Ann Schein has performed with conductors including George Szell, James Levine, Seiji Ozawa, James dePreist, David Zinman, Stanislaw Skrowacewski, and Sir Colin Davis, and with major orchestras including the New York Philharmonic, the Philadelphia Orchestra, the Los Angeles Philharmonic, the Baltimore Symphony, the
Washington National Symphony, the London Philharmonic, the London Symphony, and the BBC Symphony Orchestra. Over her many years performing in London, she appeared repeatedly in the Promenade Concerts in Albert Hall, including several Last Nights, when favorite soloists are invited to perform. The Washington Post has written, "Thank heaven for Ann Schein. ... What a relief it is to hear a pianist who, with no muss or fuss, simply reaches right into the heart of whatever she is playingand creates music so powerful you cannot tear yourself away."
is a "Second Generation" Matthay student, having worked with Frank Mannheimer for several summers in Duluth, Minnesota. She has also studied extensively with students of "First Generation" Matthay teachers, including John Kenneth Adams and John Perry. She has performed extensively as a recitalist, concerto soloist, and chamber musician throughout the Southeast and many other regions of the United States, and her repertoire is broad and varied, including many works of the twentieth century. A highly sought teacher in the Atlanta area, she has served on the piano faculties of both Georgia State University and the University of Georgia, and her list of award-winning students includes many who have won scholarships to Juilliard and other major conservatories. She received the Georgia Teacher of the Year Award from the Georgia Music Teachers Association in 2005. A graduate of the University of South Carolina, she is also a gifted soprano, and she holds DMA degrees from the University of Texas in both piano and voice. As a pianist, the State and Columbia Record has described her as "an artist of amazing fire and brilliance ... possessed of the most graceful sensitivity and delicacy."
has served as a professor of piano at the Eastman School of Music since 1970. He holds both a B.Mus. and a M.Mus. from Eastman,
where he studied extensively with Cécile Genhart, who began studying with Matthay in 1929. In 1966, he was a
triple-prize winner at the Van Cliburn International Competition,
receiving the Silver Medal, as well as the Pan-American Union and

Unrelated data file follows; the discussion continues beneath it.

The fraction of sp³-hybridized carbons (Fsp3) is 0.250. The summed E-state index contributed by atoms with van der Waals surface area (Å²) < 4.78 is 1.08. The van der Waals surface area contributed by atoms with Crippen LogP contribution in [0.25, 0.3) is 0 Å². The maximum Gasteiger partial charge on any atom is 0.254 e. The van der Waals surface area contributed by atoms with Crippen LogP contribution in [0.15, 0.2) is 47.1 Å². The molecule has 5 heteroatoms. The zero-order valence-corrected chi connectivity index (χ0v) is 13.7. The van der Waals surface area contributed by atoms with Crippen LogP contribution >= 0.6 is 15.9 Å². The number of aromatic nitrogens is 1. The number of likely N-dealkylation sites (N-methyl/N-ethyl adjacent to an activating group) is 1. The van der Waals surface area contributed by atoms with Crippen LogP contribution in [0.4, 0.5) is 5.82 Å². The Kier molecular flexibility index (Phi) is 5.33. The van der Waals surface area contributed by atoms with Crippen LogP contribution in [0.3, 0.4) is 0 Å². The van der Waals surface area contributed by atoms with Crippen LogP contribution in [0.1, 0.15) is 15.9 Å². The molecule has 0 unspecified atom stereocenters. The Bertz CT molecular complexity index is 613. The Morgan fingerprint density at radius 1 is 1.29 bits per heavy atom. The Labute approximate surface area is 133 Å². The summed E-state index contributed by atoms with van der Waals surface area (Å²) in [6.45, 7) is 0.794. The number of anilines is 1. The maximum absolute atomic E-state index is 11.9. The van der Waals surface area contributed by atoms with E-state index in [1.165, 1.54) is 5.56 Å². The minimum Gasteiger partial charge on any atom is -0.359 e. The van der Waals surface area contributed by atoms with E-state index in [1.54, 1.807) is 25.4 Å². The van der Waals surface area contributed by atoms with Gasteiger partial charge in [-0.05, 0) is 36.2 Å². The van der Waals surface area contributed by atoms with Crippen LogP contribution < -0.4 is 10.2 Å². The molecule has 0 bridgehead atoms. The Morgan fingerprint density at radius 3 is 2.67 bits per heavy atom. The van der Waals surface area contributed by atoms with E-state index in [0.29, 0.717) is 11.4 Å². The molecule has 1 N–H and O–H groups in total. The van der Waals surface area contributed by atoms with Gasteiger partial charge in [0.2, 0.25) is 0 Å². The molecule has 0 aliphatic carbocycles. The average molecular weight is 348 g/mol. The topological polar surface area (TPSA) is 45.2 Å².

Chamber Music awards. Barry Snyder has performed and given master
classes across Asia, Europe, Australia, and South America.
Additionally, he has performed in festivals, including Aspen,
Schwetzingen (Germany), Takefu (Japan), the Vienna Summer Festival,
Bechyne (Czech Republic), and Shenyang International (China). He has
also appeared as a soloist with numerous major orchestras around the
Other accolades include his listing in the book The Most Wanted Piano Teachers in the United States, the Diapason D’or
for recordings of the complete cello and piano works by Fauré with
Steven Doane, and the Edward Peck Curtis Award for Teaching Excellence.
Anderson & Roe
A former winner of the American Matthay Association's Clara Wells Scholarship Auditions, GREG ANDERSON has frequently appeared at Matthay Festivals, and this year the AMA is pleased to present Greg and his musical partner, ELIZABETH JOY ROE, who presently form one of the world's most exciting two-piano teams. Known for their adrenalized performances, original compositions, and notorious music videos, Anderson & Roe are revolutionizing the piano duo experience for the 21st century. Described as “the intense synchronization of genius” (ThirdCoast Digest) and “the most dynamic duo of this generation” (San Francisco Classical Voice), the Anderson & Roe Piano Duo aims to make classical music a relevant and powerful force around the world. Their recent album, When Words Fade (Steinway Label), was released to critical acclaim in 2012 and spent over a dozen weeks at the top of the Billboard Classical Charts, while their Emmy-nominated, self-produced music videos have been viewed by millions on YouTube.
Since forming their dynamic musical partnership in 2002 as students at The Juilliard School, the Anderson & Roe Piano Duo has appeared on NPR and MTV, toured extensively worldwide as recitalists and orchestral soloists, and presented at numerous international leader symposiums. A performance by the Anderson & Roe Piano Duo was handpicked to appear on the Sounds of Juilliard CD celebrating the school’s centenary. Highlights of the 2014/15 season include tours throughout North America, Asia, and Europe; concerto performances with the Calgary Philharmonic, Chautauqua Symphony, and Winnipeg Symphony; a new all-Bach album on the Steinway Label; and the release of their ambitious—and literally explosive—music film, The Rite of Spring.
Special Lecture Presentation: